Benefit sanctions cause one in five claimant deaths
A report has found that one in five benefit claimants whose deaths were subject to official reviews had been sanction by the Department for Work and Pensions.
Following a freedom of information request from a research with Disabled People Against Cuts, Anita Bellows, the DWP have admitted that of the 49 peer reviews carried out into the deaths of benefit claimants, ten had received a sanction “at some point in their claim”, reports 24dash.
Ms Bellows told the Disability News Service: “Because DWP is refusing to publish these peer reviews, the only thing we can [assume] from their response is that one in five [of the] benefit claimants who committed suicide had sanctions recorded at some point in their claim. Although suicides cannot be attributed to a single cause or factor, it is right to question the role played by sanctions in these suicides, as they are under direct control of the secretary of state, who has the power to stop them immediately if they are proved to be a significant factor in claimants’ deaths. It is also right to want to know whether sanctions have contributed to the deaths of other benefit claimants who did not commit suicide, as was the case with David Clapson [who died in 2013, two weeks after his benefits were sanctioned], and to pursue relentlessly this line of questioning with DWP to get to the truth.”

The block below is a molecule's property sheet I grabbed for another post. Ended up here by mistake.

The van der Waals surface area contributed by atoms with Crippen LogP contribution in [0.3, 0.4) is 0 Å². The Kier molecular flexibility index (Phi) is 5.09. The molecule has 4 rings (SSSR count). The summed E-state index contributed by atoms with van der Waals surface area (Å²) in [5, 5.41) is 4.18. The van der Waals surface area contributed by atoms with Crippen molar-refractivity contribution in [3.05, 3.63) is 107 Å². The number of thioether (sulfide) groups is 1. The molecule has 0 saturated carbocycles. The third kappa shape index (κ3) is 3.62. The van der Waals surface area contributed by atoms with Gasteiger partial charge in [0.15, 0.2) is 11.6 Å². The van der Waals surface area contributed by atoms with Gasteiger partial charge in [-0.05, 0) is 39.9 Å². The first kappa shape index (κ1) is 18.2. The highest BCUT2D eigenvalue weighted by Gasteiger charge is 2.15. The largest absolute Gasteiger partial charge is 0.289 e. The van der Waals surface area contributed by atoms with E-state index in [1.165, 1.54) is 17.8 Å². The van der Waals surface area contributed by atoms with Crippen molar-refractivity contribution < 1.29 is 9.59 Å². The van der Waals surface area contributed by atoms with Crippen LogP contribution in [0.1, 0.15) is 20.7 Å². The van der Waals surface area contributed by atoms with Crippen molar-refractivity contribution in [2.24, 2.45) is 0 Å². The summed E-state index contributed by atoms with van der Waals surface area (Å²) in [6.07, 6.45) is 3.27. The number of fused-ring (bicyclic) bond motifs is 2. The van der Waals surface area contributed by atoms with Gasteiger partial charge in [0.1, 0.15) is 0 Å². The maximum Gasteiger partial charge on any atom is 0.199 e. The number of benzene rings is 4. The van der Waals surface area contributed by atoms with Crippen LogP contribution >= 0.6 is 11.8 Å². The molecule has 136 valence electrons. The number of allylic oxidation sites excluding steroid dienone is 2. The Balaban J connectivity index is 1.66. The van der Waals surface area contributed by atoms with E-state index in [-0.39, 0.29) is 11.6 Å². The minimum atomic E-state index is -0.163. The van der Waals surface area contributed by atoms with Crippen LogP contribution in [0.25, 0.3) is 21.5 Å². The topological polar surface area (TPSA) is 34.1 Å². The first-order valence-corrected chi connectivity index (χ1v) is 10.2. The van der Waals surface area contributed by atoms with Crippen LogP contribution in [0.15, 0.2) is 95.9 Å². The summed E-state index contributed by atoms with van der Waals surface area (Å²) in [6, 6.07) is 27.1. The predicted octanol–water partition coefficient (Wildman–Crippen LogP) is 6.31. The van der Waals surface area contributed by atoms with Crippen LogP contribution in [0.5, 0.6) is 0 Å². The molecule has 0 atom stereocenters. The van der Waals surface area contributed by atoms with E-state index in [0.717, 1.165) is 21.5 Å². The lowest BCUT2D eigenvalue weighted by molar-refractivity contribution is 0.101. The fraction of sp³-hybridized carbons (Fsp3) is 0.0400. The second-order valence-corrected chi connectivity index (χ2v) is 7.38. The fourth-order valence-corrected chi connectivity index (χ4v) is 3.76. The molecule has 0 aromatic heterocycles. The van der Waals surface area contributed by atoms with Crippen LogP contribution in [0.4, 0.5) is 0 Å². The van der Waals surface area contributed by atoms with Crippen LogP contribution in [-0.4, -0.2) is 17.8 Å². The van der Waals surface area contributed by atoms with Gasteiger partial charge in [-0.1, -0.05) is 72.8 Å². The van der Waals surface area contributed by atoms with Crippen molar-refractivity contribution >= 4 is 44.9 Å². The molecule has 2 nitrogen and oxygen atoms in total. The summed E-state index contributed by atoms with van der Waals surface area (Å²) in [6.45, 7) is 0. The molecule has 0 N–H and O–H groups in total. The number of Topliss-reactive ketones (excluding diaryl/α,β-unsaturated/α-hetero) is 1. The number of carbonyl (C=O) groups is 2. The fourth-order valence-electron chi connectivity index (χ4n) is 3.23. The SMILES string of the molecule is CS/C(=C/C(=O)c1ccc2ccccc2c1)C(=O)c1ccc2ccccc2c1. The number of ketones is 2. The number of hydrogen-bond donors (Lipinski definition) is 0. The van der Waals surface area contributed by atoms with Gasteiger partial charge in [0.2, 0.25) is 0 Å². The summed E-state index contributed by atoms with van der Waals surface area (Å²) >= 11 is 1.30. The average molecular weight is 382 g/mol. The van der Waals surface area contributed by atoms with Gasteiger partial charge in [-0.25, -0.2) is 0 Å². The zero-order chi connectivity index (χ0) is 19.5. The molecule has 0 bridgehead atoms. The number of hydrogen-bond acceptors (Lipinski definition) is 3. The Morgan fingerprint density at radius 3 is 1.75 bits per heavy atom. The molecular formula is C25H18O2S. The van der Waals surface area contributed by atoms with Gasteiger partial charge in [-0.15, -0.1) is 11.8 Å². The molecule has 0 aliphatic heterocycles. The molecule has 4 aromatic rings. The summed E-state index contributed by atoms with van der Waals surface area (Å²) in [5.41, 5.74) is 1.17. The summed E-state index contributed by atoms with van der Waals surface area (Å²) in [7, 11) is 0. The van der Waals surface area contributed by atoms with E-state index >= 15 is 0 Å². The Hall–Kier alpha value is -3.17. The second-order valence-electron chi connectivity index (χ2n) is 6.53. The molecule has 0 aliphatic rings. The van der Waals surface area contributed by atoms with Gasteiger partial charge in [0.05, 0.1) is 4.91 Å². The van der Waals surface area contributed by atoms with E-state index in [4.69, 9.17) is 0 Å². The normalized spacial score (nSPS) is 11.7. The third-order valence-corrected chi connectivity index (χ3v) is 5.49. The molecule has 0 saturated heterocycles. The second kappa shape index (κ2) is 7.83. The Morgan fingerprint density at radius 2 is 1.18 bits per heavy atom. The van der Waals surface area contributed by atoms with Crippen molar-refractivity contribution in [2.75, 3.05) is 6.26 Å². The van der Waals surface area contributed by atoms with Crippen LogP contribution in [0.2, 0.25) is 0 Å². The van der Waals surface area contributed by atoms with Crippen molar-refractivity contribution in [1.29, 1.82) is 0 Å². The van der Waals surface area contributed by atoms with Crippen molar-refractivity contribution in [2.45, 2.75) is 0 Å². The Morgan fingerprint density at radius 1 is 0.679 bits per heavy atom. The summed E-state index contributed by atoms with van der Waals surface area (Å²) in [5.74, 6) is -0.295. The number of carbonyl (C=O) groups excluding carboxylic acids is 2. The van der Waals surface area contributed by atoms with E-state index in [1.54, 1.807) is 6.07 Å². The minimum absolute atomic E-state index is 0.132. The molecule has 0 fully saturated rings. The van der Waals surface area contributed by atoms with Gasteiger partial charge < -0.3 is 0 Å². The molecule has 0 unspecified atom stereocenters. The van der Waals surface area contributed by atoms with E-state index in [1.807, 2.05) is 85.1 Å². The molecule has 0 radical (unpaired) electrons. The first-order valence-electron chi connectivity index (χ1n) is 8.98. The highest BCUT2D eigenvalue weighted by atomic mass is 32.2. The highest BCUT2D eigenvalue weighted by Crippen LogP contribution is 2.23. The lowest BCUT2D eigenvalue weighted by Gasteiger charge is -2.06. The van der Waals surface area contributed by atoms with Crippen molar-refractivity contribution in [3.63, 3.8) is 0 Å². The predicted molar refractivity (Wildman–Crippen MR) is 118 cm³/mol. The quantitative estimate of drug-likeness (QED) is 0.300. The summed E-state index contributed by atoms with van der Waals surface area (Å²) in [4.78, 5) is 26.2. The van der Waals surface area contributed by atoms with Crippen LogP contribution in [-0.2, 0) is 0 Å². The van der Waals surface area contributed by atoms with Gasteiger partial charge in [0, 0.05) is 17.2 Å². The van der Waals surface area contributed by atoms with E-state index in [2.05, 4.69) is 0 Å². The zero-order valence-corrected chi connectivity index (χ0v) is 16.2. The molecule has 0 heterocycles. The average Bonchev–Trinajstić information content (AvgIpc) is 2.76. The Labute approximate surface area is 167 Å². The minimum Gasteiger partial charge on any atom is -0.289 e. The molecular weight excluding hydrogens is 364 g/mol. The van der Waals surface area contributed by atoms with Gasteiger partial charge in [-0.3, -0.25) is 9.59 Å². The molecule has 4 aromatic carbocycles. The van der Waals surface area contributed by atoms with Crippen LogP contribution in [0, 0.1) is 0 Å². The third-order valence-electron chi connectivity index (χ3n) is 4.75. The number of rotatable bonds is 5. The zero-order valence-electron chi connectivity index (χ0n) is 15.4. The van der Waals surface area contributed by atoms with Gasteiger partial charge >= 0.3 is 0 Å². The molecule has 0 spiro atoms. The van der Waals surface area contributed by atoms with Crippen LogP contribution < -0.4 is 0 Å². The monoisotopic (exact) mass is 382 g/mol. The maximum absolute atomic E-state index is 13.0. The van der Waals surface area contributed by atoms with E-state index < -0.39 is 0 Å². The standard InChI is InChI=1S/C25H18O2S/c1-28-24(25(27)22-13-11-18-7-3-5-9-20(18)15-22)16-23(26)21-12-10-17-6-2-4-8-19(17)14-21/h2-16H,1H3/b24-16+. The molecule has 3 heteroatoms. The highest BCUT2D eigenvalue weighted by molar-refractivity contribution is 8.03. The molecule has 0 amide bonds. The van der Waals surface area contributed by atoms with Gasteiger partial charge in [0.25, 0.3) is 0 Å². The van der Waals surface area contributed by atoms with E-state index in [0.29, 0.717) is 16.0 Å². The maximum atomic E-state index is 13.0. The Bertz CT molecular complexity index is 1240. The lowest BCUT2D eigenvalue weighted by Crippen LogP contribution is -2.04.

The DWP says that sanctions are a necessary part of the benefits system, with over 70% of claimants “more likely to follow the rules” if they know they risk having their benefits stopped.
Employment Minister, Priti Patel said: “Our welfare reforms are transforming the lives of some of the poorest families in our communities and giving people the skills and opportunities to get on in life.”
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